Welcome to Ham 101
Just get your license and wondering what to do next? Well, you've come to the right place!
The Denton County Amateur Radio Association (DCARA) members operate in a wide assortment of modes. While the club does spend a lot of time preparing to be of value to our neighbors in an emergency, we do like to enjoy all the aspects of our hobby.
These are some of the areas where we like to experiment with a little bit of information about each to get you started.
Communicating in your neighborhood
As you learned while preparing for your license, the simplest method for two Hams to communicate locally is via Simplex. Just one radio operator communicating directly with another operator on the same frequency. This usually works if the Ham is within a dozen miles of your location. If the other Ham is on the other side of the County you'll probably need to use a Repeater.
Our club's primary repeater is on top of a dorm building at the TWU campus. You'll send your local signal up there and the repeater will retransmit it for you over a much broader area and possibly with more power too. We also have a series of voters spread out over the County in case your signal can't reach all the way to TWU. You will be sending your signal to the voter system in your area which will forward the transmission to the repeater which, in turn, transmits it from its extreme vantage point.
You can find a list of the most commonly used simplex and repeater frequencies in our club on the DCARA Repeater Info page.
Communicating with distant locations
Communicating with other Amateur Radio operators over long distances (often called DXing) is another popular pursuit in our hobby. In Amateur Radio, however, long distances is a relative term. If you're working in one of the HF bands, it could mean making contact with a station in another country or "entity". In the VHF or UHF bands, it could mean communicating with an operator in another State.
The ARRL sponsors several "contests" throughout the year that are a good way to get experience and learn new techniques in the pursuit of this aspect of the hobby. You can learn more about these activities on their web page.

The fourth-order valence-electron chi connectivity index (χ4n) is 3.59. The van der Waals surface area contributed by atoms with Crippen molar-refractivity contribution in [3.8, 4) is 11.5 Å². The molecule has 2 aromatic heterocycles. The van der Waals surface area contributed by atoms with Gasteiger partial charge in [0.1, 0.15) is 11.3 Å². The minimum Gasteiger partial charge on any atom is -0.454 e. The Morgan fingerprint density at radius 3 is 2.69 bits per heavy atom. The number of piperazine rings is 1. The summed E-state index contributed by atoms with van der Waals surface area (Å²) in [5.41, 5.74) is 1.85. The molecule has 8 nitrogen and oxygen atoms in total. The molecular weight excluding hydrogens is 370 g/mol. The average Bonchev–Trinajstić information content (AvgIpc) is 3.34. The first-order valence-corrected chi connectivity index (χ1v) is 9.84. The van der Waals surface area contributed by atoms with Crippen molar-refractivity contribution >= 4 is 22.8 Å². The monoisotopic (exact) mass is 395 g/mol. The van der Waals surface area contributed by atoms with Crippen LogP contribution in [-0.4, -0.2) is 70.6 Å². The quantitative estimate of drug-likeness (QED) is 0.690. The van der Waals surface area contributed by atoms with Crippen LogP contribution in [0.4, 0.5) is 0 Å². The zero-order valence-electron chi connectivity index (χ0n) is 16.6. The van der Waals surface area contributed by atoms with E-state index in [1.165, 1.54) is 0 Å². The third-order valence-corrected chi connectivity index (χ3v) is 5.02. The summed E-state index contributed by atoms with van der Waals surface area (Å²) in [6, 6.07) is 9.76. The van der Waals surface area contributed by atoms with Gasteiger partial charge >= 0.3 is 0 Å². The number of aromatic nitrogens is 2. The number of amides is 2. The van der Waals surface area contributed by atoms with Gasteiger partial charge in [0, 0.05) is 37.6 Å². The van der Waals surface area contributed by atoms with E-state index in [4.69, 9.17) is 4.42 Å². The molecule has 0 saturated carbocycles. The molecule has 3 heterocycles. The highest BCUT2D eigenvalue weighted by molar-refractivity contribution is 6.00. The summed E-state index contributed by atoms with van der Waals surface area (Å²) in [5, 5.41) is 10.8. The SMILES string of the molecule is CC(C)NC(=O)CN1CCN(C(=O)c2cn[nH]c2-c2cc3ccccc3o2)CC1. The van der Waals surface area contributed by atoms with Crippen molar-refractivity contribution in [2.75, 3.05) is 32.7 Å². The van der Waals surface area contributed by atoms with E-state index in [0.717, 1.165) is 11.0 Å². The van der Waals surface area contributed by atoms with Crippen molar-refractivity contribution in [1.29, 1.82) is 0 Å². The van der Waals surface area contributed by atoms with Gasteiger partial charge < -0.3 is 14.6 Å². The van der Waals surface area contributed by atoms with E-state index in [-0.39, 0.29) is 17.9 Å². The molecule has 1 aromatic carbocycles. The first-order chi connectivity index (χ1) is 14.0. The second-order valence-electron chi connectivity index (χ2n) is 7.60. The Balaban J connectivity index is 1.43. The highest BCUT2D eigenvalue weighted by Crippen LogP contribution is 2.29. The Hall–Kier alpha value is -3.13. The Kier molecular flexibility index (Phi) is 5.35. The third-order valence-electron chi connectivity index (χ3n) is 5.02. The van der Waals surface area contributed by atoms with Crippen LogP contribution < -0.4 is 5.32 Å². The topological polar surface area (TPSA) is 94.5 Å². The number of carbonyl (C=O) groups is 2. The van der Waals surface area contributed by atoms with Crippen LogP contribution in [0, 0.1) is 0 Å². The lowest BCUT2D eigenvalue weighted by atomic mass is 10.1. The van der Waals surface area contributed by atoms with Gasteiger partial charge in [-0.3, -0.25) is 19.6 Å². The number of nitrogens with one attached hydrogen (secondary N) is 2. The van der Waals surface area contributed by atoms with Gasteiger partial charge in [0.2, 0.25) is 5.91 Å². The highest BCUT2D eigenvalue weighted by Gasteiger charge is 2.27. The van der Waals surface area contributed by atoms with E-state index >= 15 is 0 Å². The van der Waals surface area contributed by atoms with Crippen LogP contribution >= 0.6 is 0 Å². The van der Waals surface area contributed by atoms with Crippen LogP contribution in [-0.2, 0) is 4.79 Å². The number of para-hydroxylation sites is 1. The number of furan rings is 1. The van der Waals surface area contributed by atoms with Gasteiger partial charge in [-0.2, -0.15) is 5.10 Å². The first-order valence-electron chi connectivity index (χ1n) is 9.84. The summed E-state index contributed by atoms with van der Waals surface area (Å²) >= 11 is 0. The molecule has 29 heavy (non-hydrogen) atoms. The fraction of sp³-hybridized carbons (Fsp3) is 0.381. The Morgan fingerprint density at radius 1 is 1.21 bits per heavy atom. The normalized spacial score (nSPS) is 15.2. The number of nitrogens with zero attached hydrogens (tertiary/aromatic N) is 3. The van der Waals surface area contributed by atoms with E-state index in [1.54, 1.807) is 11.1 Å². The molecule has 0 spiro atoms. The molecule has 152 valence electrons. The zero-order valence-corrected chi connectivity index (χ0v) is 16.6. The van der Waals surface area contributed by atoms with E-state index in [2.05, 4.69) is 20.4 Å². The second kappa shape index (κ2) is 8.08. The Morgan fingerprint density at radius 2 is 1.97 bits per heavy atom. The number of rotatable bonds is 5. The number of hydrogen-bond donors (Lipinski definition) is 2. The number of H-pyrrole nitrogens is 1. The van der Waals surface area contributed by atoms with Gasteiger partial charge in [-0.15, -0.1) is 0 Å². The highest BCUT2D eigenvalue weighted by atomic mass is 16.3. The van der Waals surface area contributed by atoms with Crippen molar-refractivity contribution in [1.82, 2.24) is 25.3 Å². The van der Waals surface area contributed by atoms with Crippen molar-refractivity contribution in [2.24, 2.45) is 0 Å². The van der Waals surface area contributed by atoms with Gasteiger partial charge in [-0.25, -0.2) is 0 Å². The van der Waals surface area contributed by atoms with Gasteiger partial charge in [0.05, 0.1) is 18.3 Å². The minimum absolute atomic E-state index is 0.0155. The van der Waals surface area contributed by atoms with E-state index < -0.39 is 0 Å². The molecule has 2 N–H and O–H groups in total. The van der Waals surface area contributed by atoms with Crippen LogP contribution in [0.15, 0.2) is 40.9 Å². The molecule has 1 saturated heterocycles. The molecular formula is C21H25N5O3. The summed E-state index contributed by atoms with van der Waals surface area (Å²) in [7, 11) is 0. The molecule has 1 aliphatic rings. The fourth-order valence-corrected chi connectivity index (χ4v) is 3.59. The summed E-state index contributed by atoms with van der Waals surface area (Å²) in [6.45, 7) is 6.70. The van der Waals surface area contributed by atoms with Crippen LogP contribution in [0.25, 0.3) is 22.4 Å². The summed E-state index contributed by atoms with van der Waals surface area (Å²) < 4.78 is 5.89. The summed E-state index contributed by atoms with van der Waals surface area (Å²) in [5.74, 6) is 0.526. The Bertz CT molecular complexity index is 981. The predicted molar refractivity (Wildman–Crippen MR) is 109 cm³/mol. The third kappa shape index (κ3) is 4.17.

The club also participates in the annual "Field Day" event that combines aspects of emergency operations and contesting into one weekend of fun.
The DCARA typically operates under the Amateur Radio Emergency Service (ARES) guidelines while providing emergency communications. We are often called upon in bad weather to assist the National Weather Service with SKYWARN spotting duties. We also may be called up by various cities or the county if necessary to assist where needed. These efforts are led by the Denton County Emergency Coordinator. This is an Amateur Radio Relay League(ARRL) appointed position. There is a separate web site for ARES-related activities here.
DCARA provides communications support to various non-profit organizations in our community in their fund-raising efforts. Typically, these will be bike rallies, but we even support a horse ride event. There are several different ways you might participate in these events. They are detailed here.
Digital modes of communication have been in use by Amateur Radio enthusiasts for over 60 years but are experiencing a resurgence in recent years. Members of our club are actively pursuing this facet of our hobby. If you're interested, there is a Digital Net held every other Sunday at 2:00 PM on the 146.92 repeater. You can verify the schedule on our calendar.
What should I get for my first radio?
This is one of the classic "it depends" questions. The perfect radio for you may not be right at all for the next operator. Many operators will start out with a relatively inexpensive handheld transceiver or HT and grow from there along with their interest and experience in the hobby. The ARRL has a very good paper on this topic on their site. If you are primarily interested in the Emergency Communications aspect of the hobby, you should consider investing in a good dual-band VHF/UHF HT as a start. You should also invest in a mag-mount antenna if you want to experiment with operating from your vehicle.
DCARA also hosts training classes throughout the year on licensing and FEMA requirements. There is a Training and Information net held on the first three Monday evenings of the month as well as an ARES Training Net on the Thursday prior to the club meeting on the 146.92 repeater. Check out our Classes page for details.
This page just lightly touches on all the activity that goes on in our club. For more information, we suggest you look over our club newsletters that cover happenings each month and we encourage you to attend our monthly club meetings to explore all the many avenues available to you in Amateur Radio.
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